Articles

Posts Tagged chemotherapy

Dr. Stanislaw Burzynski, antineoplastons, and the selling of an orphan drug as a cancer cure

Over the last couple of weeks, I’ve been spending a lot of time (and, characteristically, verbiage) analyzing the phenomenon known as Dr. Stanislaw Burzynski and his “cancer cure” known as antineoplastons. In part I of this series, Stanislaw Burzynski: Bad medicine, a bad movie, and bad P.R., I used the legal threats against bloggers criticizing the credulous promotion by the British press of fundraising campaigns to send children with terminal cancer to the Burzynski Clinic and the promotion of the medical propaganda movie Burzynski The Movie: Cancer Is Serious Business to review the movie’s claims and look into Burzynski’s claims for antineoplastons. Not surprisingly, I found the evidence for extravagant claims for their anticancer effects unconvincing. In part II, Dr. Stanislaw Burzynski’s “personalized gene-targeted cancer therapy”: Can he do what he claims for cancer?, I looked into Dr. Burzynski’s recent efforts to “diversify his portfolio, in which he has apparently decided to ride the new wave of genomic medicine to claim he can do “personalized, gene-targeted cancer therapy.” I concluded that he does appear to do that, only very badly, in essence “making it up as he goes along.”

In this third and final part, I want to come back to antineoplastons, because it has been pointed out to me that there is an aspect of this story that has received little attention. One reader in particular has helped enormously in my education about this aspect of the Burzynski saga. I wish I could credit this person by name, but, for reasons I fully understand, I can’t. However, this person’s input was essential, and I’ve even appropriated (with permission, of course) a little bit of text here and there from our e-mail exchanges to “integrate” into this post. Putting this together with information in my previous posts, I think we can come to some conclusions about what it is that Dr. Burzynski is really doing.

Burzynski and an orphan drug

In the first part of this series, I pointed out that back in the 1970s Dr. Burzynski claimed to have discovered cancer-fighting substances in human urine, which he dubbed “antineoplastons,” claiming that patients with cancer had lower levels of these substances in their blood and urine. However, I was pretty vague about just what these substances were, other than to point out that they were modified amino acids and that since 1980 Dr. Burzynski has been synthesizing them in a chemistry lab rather than isolating them from urine as he had done up until then. This vagueness came simply from my interest in moving straight to looking at Burzynski’s claims rather than what these substances were. In retrospect, that might have been a mistake. The reason is that understanding what two of Burzynski’s antineoplastons are is critical to understanding what he is doing with them and why he might occasionally appear to be observing an antitumor response.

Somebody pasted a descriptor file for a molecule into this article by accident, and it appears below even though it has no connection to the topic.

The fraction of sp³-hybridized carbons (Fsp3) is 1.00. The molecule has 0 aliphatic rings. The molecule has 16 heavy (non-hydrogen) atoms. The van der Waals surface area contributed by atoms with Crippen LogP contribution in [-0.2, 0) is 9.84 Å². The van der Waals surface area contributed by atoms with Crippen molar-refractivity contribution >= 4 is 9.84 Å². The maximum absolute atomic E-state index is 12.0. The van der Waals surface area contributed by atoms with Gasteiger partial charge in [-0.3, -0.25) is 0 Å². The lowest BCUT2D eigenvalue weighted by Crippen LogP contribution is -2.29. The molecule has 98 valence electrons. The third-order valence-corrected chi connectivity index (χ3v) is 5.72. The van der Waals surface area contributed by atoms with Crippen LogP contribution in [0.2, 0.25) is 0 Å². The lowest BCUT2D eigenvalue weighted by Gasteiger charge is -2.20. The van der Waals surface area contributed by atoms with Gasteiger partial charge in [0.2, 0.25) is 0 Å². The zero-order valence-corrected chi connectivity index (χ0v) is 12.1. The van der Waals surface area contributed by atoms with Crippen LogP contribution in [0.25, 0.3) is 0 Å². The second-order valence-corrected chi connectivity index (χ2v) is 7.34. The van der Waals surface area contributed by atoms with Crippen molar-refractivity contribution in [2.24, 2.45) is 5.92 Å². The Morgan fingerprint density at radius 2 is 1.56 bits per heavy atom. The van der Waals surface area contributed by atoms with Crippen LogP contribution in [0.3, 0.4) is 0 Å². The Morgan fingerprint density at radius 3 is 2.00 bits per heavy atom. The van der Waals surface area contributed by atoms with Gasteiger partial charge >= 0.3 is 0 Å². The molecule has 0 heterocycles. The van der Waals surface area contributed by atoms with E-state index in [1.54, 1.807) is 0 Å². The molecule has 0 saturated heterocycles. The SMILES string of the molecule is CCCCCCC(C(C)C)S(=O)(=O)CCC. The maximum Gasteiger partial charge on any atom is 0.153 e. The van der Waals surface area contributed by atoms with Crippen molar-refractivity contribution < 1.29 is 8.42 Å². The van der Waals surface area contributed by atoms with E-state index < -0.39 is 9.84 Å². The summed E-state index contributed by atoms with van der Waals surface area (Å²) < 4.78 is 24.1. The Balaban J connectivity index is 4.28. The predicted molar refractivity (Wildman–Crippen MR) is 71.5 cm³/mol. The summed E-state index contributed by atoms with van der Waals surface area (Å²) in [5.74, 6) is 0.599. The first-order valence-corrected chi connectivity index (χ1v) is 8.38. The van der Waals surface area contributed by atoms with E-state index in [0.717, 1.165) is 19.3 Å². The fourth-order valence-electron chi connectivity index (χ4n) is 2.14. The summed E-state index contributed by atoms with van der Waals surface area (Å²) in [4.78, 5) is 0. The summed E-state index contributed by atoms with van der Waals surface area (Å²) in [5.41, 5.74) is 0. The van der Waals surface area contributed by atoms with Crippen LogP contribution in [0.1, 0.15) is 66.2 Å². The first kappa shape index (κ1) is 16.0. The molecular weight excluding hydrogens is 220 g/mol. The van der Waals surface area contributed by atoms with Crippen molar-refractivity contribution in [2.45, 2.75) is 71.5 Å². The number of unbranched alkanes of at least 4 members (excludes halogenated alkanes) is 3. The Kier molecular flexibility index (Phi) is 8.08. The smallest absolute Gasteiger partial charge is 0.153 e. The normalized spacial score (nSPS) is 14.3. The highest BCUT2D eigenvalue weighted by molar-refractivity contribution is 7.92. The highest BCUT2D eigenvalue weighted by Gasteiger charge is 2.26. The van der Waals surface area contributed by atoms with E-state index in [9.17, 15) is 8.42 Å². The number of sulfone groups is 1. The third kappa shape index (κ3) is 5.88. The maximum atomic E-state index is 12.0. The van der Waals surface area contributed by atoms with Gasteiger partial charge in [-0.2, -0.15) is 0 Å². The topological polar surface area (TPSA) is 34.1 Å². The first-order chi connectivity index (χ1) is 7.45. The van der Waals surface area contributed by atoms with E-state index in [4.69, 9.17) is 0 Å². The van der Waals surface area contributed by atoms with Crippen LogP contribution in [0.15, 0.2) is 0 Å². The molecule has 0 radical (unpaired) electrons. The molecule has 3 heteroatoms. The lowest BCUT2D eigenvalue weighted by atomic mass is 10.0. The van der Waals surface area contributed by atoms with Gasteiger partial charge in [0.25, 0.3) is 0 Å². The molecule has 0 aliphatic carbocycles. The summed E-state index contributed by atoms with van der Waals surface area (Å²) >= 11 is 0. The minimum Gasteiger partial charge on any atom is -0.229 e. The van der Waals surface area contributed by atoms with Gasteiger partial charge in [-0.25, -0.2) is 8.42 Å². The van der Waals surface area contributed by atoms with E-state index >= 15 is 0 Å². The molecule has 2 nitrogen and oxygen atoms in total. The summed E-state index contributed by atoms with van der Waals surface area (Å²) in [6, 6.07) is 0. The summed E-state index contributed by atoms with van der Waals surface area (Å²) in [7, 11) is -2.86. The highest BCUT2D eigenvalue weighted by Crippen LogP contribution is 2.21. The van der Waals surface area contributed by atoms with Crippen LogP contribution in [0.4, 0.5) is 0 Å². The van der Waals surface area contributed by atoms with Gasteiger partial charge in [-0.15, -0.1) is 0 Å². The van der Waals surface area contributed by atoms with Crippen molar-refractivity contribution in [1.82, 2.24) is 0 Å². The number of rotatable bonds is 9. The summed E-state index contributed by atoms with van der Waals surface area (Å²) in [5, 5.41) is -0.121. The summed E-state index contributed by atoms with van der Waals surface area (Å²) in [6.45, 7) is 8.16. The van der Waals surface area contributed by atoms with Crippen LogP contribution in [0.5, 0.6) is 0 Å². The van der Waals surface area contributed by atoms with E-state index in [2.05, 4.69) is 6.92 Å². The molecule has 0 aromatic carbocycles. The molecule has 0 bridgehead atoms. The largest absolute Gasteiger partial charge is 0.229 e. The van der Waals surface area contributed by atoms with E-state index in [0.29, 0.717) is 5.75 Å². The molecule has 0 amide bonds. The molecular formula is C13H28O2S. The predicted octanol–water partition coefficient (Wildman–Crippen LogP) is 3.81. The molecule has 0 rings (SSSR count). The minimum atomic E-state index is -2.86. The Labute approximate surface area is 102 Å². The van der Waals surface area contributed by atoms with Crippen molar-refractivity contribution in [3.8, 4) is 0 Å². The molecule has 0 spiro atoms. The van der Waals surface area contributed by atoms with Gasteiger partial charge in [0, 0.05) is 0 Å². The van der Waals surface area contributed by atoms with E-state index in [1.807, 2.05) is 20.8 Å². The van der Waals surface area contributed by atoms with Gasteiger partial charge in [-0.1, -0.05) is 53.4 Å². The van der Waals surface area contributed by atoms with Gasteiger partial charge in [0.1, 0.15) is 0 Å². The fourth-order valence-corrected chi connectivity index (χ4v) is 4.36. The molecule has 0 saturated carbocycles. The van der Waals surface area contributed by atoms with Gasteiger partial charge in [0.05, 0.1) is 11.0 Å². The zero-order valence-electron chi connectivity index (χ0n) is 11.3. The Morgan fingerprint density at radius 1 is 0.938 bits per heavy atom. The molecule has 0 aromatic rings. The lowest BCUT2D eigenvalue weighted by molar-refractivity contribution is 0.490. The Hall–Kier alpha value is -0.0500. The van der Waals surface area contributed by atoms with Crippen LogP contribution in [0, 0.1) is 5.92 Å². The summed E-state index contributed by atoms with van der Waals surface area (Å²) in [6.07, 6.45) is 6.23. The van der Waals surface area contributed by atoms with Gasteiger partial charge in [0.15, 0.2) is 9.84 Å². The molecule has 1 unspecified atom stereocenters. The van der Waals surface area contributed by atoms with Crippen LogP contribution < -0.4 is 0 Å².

(more…)

Posted in: Basic Science, Cancer, Legal, Medical Ethics, Pharmaceuticals, Politics and Regulation

Leave a Comment (20) →

Dr. Stanislaw Burzynski’s “personalized gene-targeted cancer therapy”: Can he do what he claims for cancer?

Last week, I wrote a magnum opus of a movie review of a movie about a physician and “researcher” named Stanislaw Burzynski, MD, PhD, founder of the Burzynski Clinic and Burzynski Research Institute in Houston. I refer you to my original post for details, but in brief Dr. Burzynski claimed in the 1970s to have made a major breakthrough in cancer therapy through his discovery of anticancer substances in the urine that he dubbed “antineoplastons,” which turned out to be mainly modified amino acids and peptides. Since the late 1970s, when he founded his clinic, Dr. Burzynski has been using antineoplastons to treat cancer. Over the last 25 years or so, he has opened a large number of phase I and phase II clinical trials with little or nothing to show for it in terms of convincing evidence of efficacy. Worse, as has been noted in a number of places, high doses of antineoplastons as sodium salts are required, doses so high that severe hypernatremia is a concern.

Although antineoplastons are the dubious cancer therapy upon which Dr. Burzynski built his fame, they aren’t the only thing he does. Despite the promotion of the Burzynski Clinic as using “nontoxic” therapies that “aren’t chemotherapy” by “natural medicine” cranks such as Joe Mercola and Mike Adams, Dr. Burzynski’s dirty little secrets, at least as far as the “alternative medicine” crowd goes, are that (1) despite all of the attempts of Dr. Burzynski and supporters to portray them otherwise antineoplastons are chemotherapy and (2) Dr. Burzynski uses a lot of conventional chemotherapy. In fact, from my perspective, it appears to me as though over the last few years Dr. Burzynski has pivoted. No longer are antineoplastons the center of attention at his clinic. Rather, these days, he appears to be selling something that he calls “personalized gene-targeted cancer therapy.” In fact, it’s right there in the first bullet point on his clinic’s webpage, underlined, even! Antineoplastons aren’t even listed until the third bullet point.